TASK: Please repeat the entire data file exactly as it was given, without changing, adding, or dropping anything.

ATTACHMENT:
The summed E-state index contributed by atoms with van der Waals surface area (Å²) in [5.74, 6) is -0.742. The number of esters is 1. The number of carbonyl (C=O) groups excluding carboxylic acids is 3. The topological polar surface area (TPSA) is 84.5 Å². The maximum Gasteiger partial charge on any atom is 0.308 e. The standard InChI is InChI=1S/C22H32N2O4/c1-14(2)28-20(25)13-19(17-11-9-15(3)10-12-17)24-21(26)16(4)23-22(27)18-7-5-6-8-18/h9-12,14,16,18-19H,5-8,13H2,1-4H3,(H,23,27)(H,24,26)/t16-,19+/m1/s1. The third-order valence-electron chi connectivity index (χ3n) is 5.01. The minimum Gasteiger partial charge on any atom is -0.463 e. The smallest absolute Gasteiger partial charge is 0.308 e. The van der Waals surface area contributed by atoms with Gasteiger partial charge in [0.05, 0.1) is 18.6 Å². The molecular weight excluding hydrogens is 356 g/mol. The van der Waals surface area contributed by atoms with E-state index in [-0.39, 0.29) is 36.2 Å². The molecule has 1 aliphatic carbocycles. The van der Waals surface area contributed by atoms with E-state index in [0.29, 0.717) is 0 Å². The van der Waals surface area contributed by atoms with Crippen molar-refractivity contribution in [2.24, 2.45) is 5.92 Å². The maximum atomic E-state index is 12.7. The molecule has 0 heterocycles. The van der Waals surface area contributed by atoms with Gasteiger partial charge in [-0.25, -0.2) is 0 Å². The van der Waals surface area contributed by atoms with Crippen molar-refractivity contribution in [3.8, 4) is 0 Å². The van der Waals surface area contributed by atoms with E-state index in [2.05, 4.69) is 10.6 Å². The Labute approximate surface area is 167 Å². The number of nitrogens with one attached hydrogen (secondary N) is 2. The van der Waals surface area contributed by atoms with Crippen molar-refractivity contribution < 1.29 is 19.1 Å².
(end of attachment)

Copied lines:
The summed E-state index contributed by atoms with van der Waals surface area (Å²) in [5.74, 6) is -0.742. The number of esters is 1. The number of carbonyl (C=O) groups excluding carboxylic acids is 3. The topological polar surface area (TPSA) is 84.5 Å². The maximum Gasteiger partial charge on any atom is 0.308 e. The standard InChI is InChI=1S/C22H32N2O4/c1-14(2)28-20(25)13-19(17-11-9-15(3)10-12-17)24-21(26)16(4)23-22(27)18-7-5-6-8-18/h9-12,14,16,18-19H,5-8,13H2,1-4H3,(H,23,27)(H,24,26)/t16-,19+/m1/s1. The third-order valence-electron chi connectivity index (χ3n) is 5.01. The minimum Gasteiger partial charge on any atom is -0.463 e. The smallest absolute Gasteiger partial charge is 0.308 e. The van der Waals surface area contributed by atoms with Gasteiger partial charge in [0.05, 0.1) is 18.6 Å². The molecular weight excluding hydrogens is 356 g/mol. The van der Waals surface area contributed by atoms with E-state index in [-0.39, 0.29) is 36.2 Å². The molecule has 1 aliphatic carbocycles. The van der Waals surface area contributed by atoms with E-state index in [0.29, 0.717) is 0 Å². The van der Waals surface area contributed by atoms with Crippen molar-refractivity contribution in [2.24, 2.45) is 5.92 Å². The maximum atomic E-state index is 12.7. The molecule has 0 heterocycles. The van der Waals surface area contributed by atoms with Gasteiger partial charge in [-0.25, -0.2) is 0 Å². The van der Waals surface area contributed by atoms with Crippen molar-refractivity contribution in [3.8, 4) is 0 Å². The van der Waals surface area contributed by atoms with E-state index in [2.05, 4.69) is 10.6 Å². The Labute approximate surface area is 167 Å². The number of nitrogens with one attached hydrogen (secondary N) is 2. The van der Waals surface area contributed by atoms with Crippen molar-refractivity contribution < 1.29 is 19.1 Å².